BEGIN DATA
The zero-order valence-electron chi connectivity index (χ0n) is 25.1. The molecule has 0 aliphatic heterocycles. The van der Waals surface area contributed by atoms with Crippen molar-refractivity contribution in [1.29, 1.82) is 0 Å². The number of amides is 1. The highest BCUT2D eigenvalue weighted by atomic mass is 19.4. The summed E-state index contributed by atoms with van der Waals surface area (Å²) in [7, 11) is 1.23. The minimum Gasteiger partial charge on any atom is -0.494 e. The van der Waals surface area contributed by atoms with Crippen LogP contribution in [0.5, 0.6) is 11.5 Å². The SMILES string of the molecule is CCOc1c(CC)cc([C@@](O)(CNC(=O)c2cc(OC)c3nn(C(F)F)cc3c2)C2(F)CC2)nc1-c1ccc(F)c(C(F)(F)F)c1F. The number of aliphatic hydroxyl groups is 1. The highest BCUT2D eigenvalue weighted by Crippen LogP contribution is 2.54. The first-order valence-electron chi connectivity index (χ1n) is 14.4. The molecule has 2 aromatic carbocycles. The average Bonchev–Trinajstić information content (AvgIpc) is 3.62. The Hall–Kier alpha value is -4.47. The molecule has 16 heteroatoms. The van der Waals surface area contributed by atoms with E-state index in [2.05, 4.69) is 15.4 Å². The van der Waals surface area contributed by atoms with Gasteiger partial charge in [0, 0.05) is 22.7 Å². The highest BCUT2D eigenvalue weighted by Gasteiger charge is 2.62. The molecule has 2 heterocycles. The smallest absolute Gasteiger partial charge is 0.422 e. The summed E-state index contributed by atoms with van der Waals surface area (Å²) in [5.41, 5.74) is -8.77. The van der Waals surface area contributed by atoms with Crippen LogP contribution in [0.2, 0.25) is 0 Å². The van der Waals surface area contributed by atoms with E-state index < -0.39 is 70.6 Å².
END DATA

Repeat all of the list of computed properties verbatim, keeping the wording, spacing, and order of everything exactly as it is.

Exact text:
The zero-order valence-electron chi connectivity index (χ0n) is 25.1. The molecule has 0 aliphatic heterocycles. The van der Waals surface area contributed by atoms with Crippen molar-refractivity contribution in [1.29, 1.82) is 0 Å². The number of amides is 1. The highest BCUT2D eigenvalue weighted by atomic mass is 19.4. The summed E-state index contributed by atoms with van der Waals surface area (Å²) in [7, 11) is 1.23. The minimum Gasteiger partial charge on any atom is -0.494 e. The van der Waals surface area contributed by atoms with Crippen LogP contribution in [0.5, 0.6) is 11.5 Å². The SMILES string of the molecule is CCOc1c(CC)cc([C@@](O)(CNC(=O)c2cc(OC)c3nn(C(F)F)cc3c2)C2(F)CC2)nc1-c1ccc(F)c(C(F)(F)F)c1F. The number of aliphatic hydroxyl groups is 1. The highest BCUT2D eigenvalue weighted by Crippen LogP contribution is 2.54. The first-order valence-electron chi connectivity index (χ1n) is 14.4. The molecule has 2 aromatic carbocycles. The average Bonchev–Trinajstić information content (AvgIpc) is 3.62. The Hall–Kier alpha value is -4.47. The molecule has 16 heteroatoms. The van der Waals surface area contributed by atoms with E-state index in [2.05, 4.69) is 15.4 Å². The van der Waals surface area contributed by atoms with Gasteiger partial charge in [0, 0.05) is 22.7 Å². The highest BCUT2D eigenvalue weighted by Gasteiger charge is 2.62. The molecule has 2 heterocycles. The smallest absolute Gasteiger partial charge is 0.422 e. The summed E-state index contributed by atoms with van der Waals surface area (Å²) in [5.41, 5.74) is -8.77. The van der Waals surface area contributed by atoms with Crippen LogP contribution in [0.2, 0.25) is 0 Å². The van der Waals surface area contributed by atoms with E-state index < -0.39 is 70.6 Å².